A great Massive Transformative Purpose is said to impact the company in several benefic ways, namely it enables coherent exponential growth, binds collective aspirations, attracts top talent across the ecosystem, supports a cooperative/non-political culture, and enables agility and learning.

The authors of this book also bring into perspective ten other attributes that relate to the internal mechanisms and externalities that these organizations rest upon to deliver the exponential growth. They divide them into two categories, each with its own acronym, for the internal workings which are related to the left side of the brain and have to do with order, control and stability we have IDEAS and for the externalities which are related to the right side of the brain and are linked with creativity, growth and uncertainty we have SCALE. IDEAS stands for interfaces, Dashboards, Experimentation, Autonomy, and Social, while SCALE refers to Staff of Demand, Community and Crowd, Algorithms, Leveraged Assets, and Engagement. The research done by the authors shows that a minimum of four attributes that have been properly implemented can achieve exponential growth.

This was just a brief overview of what Exponential Organizations are, in the next part of this post series we will dive into the Massive Transformation Purpose of the Ressolid project and bring our vision into perspective.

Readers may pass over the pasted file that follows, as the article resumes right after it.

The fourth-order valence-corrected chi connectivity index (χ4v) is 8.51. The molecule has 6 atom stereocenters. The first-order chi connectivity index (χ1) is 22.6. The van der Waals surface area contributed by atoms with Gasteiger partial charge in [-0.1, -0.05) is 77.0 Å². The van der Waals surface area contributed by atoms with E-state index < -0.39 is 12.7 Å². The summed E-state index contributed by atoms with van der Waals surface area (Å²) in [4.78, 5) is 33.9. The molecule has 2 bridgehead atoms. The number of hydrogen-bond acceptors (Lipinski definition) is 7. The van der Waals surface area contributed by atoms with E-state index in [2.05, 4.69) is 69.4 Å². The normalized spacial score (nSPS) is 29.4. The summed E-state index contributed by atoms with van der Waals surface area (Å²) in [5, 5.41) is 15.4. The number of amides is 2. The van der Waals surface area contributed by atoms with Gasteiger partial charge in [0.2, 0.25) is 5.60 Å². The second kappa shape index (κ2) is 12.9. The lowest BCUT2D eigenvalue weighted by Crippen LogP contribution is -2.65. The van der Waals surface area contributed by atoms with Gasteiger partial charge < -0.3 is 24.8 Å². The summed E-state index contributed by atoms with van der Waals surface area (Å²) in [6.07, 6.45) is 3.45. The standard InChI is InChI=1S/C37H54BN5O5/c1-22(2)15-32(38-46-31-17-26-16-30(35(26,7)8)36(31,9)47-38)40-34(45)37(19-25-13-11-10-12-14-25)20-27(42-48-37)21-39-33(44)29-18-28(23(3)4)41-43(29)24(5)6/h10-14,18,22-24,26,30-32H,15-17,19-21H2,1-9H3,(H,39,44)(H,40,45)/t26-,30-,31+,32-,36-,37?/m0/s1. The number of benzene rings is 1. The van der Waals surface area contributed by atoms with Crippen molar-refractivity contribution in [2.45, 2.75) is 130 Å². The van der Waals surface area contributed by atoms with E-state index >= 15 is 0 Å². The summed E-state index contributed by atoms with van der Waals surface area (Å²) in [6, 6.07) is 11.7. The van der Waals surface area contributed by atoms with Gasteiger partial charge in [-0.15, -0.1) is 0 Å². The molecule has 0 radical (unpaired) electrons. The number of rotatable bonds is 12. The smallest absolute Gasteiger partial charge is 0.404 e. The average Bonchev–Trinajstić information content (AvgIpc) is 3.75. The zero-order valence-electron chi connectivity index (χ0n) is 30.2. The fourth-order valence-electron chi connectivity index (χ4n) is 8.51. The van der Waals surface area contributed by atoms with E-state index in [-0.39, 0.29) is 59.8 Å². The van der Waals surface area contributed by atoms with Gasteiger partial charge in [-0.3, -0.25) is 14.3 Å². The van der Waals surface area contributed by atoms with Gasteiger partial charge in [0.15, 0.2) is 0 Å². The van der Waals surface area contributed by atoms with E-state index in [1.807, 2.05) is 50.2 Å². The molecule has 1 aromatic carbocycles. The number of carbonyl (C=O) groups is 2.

@ressolid, I gave you an upvote on your post!

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Good explanation I like it and i also hope some other people are also liked @ressolid

Closer to us, it's important to realise that we deal with exponential organisations all the time, the two most prominent ones being Google and Facebook.
Exponential organisations are like a sharp knife: they cut very deeply, if you don't handle with care your hands get covered in blood.

It is essential to understand what makes Ressolid different from the GAFAM. And this essence needs to always be up there like a guiding light.

When Google started, Microsoft was considered the embodiement of evil corporate behaviour. This is why until a few years ago, Google's corporate slogan was "Don't be evil". They've abandoned it relatively recently in a move the significance of which few realise.

Facebook has never even claimed not being evil as a goal.

Evil is the result of absolute greed. Some decent amount of "greed" is useful. But it needs to be carefully balanced by the "value based, truthful culture".